by wayward
wayward's Avatar

No, they still have 3mm and 5mm LEDs; check the menu on the left! They ship to USA only, though.

May 30, 2009
by mcai8sh4
mcai8sh4's Avatar

Those prices are great - shame I can't get them here. :(

I'll keep searching for a cheap (pref free delivery) one - until then I'll just have to keep on buying just the amount I need.

June 02, 2009
by mcai8sh4
mcai8sh4's Avatar

I'm getting (hopfully today) some of these LEDs :

blue

green

Will I bo ok to just connect them to the pins (mA looks high) or do I need resistors?

August 05, 2009
by BobaMosfet
BobaMosfet's Avatar

mcal8sh4--

How much current you can run through an LED depends on what the LED is made of (Gallium Arsenide (GaAs) for example), and what it's forward voltage rating is (which differs by color).

If you look on Wikipedia for LEDs (http://en.wikipedia.org/wiki/LED) you will find a valuable table telling you what the safe voltages are. I usually average the voltages given (like for Yellow it's between 2.10 and 2.18 Volts, so I apply 2.14Volts) and then I only run 20mA through the LED. Sure, many are rated for more, and there are those rated for less. 20mA is usually a pretty safe value that will light it without burning it up or shortening its life.

Whether or not you can connect an LED directly to your MCU depends on whether or not that pin is designed to sink or source the appropriate amount of current to drive an LED. Not enough and it won't come on. Too much, and you'll need to use a resistor to lower it. Just right, and it will work, without any additional resistor.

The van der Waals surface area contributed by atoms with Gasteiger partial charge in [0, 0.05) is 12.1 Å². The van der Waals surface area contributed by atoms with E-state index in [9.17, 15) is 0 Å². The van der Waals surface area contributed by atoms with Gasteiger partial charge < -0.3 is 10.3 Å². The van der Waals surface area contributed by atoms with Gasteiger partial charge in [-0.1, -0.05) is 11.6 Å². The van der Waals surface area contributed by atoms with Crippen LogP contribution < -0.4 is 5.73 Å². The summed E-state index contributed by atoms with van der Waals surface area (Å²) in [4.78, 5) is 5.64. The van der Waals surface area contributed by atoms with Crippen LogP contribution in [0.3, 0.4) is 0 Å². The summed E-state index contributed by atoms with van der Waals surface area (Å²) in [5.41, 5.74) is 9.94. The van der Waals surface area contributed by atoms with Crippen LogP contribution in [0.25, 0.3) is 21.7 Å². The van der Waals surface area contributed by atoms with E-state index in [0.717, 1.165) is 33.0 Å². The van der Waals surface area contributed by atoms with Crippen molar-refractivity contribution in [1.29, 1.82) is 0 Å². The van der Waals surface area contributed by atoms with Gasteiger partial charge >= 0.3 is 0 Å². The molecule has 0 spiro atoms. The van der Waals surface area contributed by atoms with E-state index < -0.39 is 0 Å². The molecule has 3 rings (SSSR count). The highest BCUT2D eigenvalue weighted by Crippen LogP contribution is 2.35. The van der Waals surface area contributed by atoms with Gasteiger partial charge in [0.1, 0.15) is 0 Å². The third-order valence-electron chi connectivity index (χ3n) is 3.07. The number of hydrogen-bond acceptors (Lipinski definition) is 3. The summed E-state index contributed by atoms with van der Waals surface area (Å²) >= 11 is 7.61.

IMHo, I will avoid futurlec.com in the future. Some people have great reviews, but the majority I have read about have negative experiences similar to my own: I've been waiting weeks for a $100+ shipment that still hasn't come and no courier (Tawan, Austrailia, or US) even recognizes the tracking number they gave me.

August 05, 2009
by mrobbins
(NerdKits Staff)

mrobbins's Avatar

Hi there,

See also this thread about whether a series resistor is needed.

Also, a good vendor for LEDs we've found recently is abcTronics -- ultrabright red or amber LEDs for $3.99/100, blue for $9.99/100, and green or white for $10.99/100. We've had very positive experiences working with them for our LED Marquee project. They do appear to ship internationally if that is a concern.

Mike

August 07, 2009
by mongo
mongo's Avatar

Mike, Thanx for posting this company! I bookmarked the site. And to think, I remember when you could get any color you wanted, as long as it was red.

One question: Are these bright LED's? or just average?

DF

August 10, 2009
by BobaMosfet
BobaMosfet's Avatar

Mike, thanks for the heads up on the LED Vendor. I remember when these things were $10per (yes, $10 for one LED), so it's awesome to be able to afford them in reasonable quantities for awesome projects.

Post a Reply

Please log in to post a reply.

Did you know that a motor's no-load current at a given voltage is much less than it's resistance would suggest? Learn more...